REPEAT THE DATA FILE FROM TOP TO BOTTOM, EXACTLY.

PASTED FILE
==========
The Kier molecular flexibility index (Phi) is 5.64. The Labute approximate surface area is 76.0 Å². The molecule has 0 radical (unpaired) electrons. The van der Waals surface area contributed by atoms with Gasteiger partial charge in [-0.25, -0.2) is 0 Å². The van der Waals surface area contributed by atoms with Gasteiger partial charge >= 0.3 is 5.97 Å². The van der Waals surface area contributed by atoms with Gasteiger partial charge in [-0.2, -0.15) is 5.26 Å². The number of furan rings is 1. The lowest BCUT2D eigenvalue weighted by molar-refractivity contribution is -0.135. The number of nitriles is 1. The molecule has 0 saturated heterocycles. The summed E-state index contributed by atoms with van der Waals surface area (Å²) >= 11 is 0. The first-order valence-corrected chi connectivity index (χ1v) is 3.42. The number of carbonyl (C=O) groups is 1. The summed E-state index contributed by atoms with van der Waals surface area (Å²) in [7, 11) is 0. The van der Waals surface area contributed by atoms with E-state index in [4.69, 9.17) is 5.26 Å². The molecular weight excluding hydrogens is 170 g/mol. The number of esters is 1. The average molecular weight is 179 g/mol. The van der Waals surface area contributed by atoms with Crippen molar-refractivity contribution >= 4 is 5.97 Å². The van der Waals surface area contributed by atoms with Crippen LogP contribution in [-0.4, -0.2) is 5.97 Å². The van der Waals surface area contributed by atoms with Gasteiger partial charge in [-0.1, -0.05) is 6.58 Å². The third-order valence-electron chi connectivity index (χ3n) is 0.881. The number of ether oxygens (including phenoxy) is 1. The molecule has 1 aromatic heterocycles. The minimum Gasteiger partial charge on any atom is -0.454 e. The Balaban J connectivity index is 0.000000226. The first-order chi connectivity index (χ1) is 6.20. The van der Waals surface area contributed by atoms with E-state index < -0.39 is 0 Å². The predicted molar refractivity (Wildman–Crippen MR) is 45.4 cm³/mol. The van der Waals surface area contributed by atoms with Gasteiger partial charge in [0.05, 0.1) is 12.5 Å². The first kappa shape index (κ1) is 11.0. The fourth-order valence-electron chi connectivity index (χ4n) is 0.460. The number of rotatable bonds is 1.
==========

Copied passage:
The Kier molecular flexibility index (Phi) is 5.64. The Labute approximate surface area is 76.0 Å². The molecule has 0 radical (unpaired) electrons. The van der Waals surface area contributed by atoms with Gasteiger partial charge in [-0.25, -0.2) is 0 Å². The van der Waals surface area contributed by atoms with Gasteiger partial charge >= 0.3 is 5.97 Å². The van der Waals surface area contributed by atoms with Gasteiger partial charge in [-0.2, -0.15) is 5.26 Å². The number of furan rings is 1. The lowest BCUT2D eigenvalue weighted by molar-refractivity contribution is -0.135. The number of nitriles is 1. The molecule has 0 saturated heterocycles. The summed E-state index contributed by atoms with van der Waals surface area (Å²) >= 11 is 0. The first-order valence-corrected chi connectivity index (χ1v) is 3.42. The number of carbonyl (C=O) groups is 1. The summed E-state index contributed by atoms with van der Waals surface area (Å²) in [7, 11) is 0. The van der Waals surface area contributed by atoms with E-state index in [4.69, 9.17) is 5.26 Å². The molecular weight excluding hydrogens is 170 g/mol. The number of esters is 1. The average molecular weight is 179 g/mol. The van der Waals surface area contributed by atoms with Crippen molar-refractivity contribution >= 4 is 5.97 Å². The van der Waals surface area contributed by atoms with Crippen LogP contribution in [-0.4, -0.2) is 5.97 Å². The van der Waals surface area contributed by atoms with Gasteiger partial charge in [-0.1, -0.05) is 6.58 Å². The third-order valence-electron chi connectivity index (χ3n) is 0.881. The number of ether oxygens (including phenoxy) is 1. The molecule has 1 aromatic heterocycles. The minimum Gasteiger partial charge on any atom is -0.454 e. The Balaban J connectivity index is 0.000000226. The first-order chi connectivity index (χ1) is 6.20. The van der Waals surface area contributed by atoms with E-state index < -0.39 is 0 Å². The predicted molar refractivity (Wildman–Crippen MR) is 45.4 cm³/mol. The van der Waals surface area contributed by atoms with Gasteiger partial charge in [0.05, 0.1) is 12.5 Å². The first kappa shape index (κ1) is 11.0. The fourth-order valence-electron chi connectivity index (χ4n) is 0.460. The number of rotatable bonds is 1.